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July 17, 1991

Do Universal Precautions Reduce Needlestick Injuries?-Reply

Author Affiliations

Veterans Affairs Medical Center Richmond, Va

Veterans Affairs Medical Center Richmond, Va

JAMA. 1991;266(3):360. doi:10.1001/jama.1991.03470030059012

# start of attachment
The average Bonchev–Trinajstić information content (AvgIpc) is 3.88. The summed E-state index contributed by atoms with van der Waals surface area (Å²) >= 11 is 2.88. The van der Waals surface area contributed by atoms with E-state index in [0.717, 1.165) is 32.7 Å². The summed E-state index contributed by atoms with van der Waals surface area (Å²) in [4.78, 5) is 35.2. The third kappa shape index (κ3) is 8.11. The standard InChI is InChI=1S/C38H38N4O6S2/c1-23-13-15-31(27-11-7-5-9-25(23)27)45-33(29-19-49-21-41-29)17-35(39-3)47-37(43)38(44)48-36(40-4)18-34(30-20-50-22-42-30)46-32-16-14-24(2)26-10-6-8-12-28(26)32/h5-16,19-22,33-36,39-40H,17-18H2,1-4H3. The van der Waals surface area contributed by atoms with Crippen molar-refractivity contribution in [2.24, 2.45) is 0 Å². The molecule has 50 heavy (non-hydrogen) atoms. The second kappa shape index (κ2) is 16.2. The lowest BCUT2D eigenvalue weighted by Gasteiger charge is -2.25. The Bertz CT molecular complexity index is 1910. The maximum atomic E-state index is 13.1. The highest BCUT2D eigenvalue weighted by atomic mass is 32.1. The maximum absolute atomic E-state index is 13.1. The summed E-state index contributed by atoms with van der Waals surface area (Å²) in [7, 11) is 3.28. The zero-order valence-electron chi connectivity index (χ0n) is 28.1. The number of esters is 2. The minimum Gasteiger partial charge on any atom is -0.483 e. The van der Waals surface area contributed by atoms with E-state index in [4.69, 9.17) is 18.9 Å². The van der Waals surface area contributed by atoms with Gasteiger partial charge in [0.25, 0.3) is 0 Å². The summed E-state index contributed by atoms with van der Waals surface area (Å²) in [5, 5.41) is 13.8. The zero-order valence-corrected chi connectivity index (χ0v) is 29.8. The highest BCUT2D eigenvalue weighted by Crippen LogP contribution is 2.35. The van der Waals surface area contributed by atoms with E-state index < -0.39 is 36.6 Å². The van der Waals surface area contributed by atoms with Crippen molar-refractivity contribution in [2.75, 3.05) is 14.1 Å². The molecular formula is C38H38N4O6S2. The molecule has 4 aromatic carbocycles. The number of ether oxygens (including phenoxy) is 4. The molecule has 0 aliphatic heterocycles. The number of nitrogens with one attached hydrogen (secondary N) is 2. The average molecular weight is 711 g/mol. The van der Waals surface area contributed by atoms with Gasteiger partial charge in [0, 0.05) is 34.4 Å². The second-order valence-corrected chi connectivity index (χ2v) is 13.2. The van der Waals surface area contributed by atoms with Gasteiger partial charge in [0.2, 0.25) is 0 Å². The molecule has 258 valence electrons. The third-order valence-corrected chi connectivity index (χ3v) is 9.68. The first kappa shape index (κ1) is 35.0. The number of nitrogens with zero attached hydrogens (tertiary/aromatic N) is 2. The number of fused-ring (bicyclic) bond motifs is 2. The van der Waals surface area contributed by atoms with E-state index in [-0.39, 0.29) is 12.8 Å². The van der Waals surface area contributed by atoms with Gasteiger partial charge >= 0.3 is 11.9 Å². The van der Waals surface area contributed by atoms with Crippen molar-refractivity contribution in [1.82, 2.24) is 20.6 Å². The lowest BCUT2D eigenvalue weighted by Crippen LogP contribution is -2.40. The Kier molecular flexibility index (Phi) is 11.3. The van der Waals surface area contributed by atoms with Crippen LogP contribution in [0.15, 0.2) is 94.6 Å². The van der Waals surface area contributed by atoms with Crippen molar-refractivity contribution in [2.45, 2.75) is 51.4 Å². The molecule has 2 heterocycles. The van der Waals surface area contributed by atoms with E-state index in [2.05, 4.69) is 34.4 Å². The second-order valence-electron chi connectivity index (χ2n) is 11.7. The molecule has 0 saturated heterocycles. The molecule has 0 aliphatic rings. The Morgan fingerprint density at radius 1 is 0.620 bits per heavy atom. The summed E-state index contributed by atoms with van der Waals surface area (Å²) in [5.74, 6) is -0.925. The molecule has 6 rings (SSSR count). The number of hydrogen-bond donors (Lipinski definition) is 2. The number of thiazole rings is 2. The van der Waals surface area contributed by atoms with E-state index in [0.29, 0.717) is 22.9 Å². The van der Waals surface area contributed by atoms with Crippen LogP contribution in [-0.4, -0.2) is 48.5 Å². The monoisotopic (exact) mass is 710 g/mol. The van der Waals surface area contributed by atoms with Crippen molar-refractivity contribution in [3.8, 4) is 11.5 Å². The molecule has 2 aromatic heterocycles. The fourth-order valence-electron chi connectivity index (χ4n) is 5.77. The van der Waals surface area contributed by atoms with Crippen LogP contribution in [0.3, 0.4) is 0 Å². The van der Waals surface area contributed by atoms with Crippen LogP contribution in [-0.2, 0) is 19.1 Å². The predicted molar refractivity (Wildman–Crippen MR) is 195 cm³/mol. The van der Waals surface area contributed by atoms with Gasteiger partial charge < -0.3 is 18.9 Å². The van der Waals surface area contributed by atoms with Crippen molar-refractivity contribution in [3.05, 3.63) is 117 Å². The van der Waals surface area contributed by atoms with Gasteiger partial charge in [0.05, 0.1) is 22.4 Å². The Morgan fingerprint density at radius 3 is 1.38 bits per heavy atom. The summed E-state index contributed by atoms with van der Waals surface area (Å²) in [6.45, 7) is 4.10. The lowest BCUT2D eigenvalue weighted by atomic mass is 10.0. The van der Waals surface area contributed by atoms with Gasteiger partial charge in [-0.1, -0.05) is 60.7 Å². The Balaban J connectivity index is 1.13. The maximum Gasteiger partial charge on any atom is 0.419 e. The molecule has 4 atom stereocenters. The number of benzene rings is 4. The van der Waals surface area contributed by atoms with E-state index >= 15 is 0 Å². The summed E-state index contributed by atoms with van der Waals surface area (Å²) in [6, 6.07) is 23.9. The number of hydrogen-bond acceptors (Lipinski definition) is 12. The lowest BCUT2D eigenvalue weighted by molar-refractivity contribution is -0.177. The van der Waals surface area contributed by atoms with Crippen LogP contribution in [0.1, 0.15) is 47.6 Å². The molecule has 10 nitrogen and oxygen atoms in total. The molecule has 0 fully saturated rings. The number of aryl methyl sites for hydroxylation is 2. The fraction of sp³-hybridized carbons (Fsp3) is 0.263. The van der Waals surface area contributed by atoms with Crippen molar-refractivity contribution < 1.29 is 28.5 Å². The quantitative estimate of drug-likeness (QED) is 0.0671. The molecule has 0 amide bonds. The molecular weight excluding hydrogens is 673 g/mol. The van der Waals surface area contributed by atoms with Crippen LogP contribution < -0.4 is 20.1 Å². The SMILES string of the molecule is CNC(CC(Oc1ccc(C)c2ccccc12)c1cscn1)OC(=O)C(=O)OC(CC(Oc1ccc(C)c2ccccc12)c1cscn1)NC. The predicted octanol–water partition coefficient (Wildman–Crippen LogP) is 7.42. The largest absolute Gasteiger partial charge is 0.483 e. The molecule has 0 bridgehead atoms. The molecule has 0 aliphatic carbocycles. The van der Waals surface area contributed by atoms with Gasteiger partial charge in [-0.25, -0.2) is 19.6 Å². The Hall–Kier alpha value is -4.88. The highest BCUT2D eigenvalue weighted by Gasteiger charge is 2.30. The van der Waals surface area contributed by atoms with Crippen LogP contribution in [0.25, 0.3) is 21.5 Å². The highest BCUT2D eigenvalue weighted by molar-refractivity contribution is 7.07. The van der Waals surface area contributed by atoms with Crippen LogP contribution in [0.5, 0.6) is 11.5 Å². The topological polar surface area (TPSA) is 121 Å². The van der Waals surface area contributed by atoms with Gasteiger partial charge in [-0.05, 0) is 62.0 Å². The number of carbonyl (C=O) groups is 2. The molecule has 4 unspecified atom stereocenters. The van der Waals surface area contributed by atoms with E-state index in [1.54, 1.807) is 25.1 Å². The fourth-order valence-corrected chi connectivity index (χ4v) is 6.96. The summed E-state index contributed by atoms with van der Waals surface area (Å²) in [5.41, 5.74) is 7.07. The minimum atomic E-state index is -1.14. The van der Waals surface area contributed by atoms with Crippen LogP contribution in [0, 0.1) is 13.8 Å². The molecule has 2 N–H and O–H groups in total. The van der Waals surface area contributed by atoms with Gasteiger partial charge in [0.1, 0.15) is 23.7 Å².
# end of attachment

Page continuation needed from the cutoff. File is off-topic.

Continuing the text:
In Reply.  —We believe our choice of patient-care months as the denominator for occupational exposures is neither inappropriate nor misleading. In our study, we were interested in the difference in the frequency of occupational exposures before and after implementation of UPs and, specifically, with regard to needlestick injuries, the percent reduction as a result of UPs (ie, the rate of injuries after implementation divided by the rate of injuries before implementation). For this calculation, it is clear that the choice of denominators is irrelevant since they cancel out. We contend that the risk of needlestick injuries is procedure-dependent and the number of patients cared for on the study wards is the most important determinant of the number of procedures performed. Since we observed no variations in the month-to-month patient census or any changes in ward practices during the study period, we attributed the reduction in the frequency of exposures to